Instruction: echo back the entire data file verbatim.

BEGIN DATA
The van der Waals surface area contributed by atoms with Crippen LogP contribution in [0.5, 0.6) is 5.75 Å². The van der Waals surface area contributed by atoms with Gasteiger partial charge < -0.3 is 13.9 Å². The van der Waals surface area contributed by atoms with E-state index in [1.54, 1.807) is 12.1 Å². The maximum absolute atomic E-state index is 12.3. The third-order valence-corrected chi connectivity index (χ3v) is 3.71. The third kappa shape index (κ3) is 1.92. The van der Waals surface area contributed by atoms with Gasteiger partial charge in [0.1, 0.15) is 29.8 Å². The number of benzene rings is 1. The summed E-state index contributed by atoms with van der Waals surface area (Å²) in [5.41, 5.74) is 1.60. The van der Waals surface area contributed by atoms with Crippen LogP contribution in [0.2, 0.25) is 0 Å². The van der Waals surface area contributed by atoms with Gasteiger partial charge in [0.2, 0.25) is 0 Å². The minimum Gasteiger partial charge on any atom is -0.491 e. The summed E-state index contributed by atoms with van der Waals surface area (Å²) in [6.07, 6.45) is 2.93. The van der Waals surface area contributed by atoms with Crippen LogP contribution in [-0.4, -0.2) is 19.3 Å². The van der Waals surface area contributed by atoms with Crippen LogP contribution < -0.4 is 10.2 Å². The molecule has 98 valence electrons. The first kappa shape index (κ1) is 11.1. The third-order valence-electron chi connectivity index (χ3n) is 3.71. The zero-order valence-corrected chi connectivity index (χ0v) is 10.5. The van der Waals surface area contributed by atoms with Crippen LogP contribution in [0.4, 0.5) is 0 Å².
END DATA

The van der Waals surface area contributed by atoms with Crippen LogP contribution in [0.5, 0.6) is 5.75 Å². The van der Waals surface area contributed by atoms with Gasteiger partial charge < -0.3 is 13.9 Å². The van der Waals surface area contributed by atoms with E-state index in [1.54, 1.807) is 12.1 Å². The maximum absolute atomic E-state index is 12.3. The third-order valence-corrected chi connectivity index (χ3v) is 3.71. The third kappa shape index (κ3) is 1.92. The van der Waals surface area contributed by atoms with Gasteiger partial charge in [0.1, 0.15) is 29.8 Å². The number of benzene rings is 1. The summed E-state index contributed by atoms with van der Waals surface area (Å²) in [5.41, 5.74) is 1.60. The van der Waals surface area contributed by atoms with Crippen LogP contribution in [0.2, 0.25) is 0 Å². The van der Waals surface area contributed by atoms with Gasteiger partial charge in [0.2, 0.25) is 0 Å². The minimum Gasteiger partial charge on any atom is -0.491 e. The summed E-state index contributed by atoms with van der Waals surface area (Å²) in [6.07, 6.45) is 2.93. The van der Waals surface area contributed by atoms with Crippen LogP contribution in [-0.4, -0.2) is 19.3 Å². The van der Waals surface area contributed by atoms with Crippen LogP contribution < -0.4 is 10.2 Å². The molecule has 98 valence electrons. The first kappa shape index (κ1) is 11.1. The third-order valence-electron chi connectivity index (χ3n) is 3.71. The zero-order valence-corrected chi connectivity index (χ0v) is 10.5. The van der Waals surface area contributed by atoms with Crippen LogP contribution in [0.4, 0.5) is 0 Å².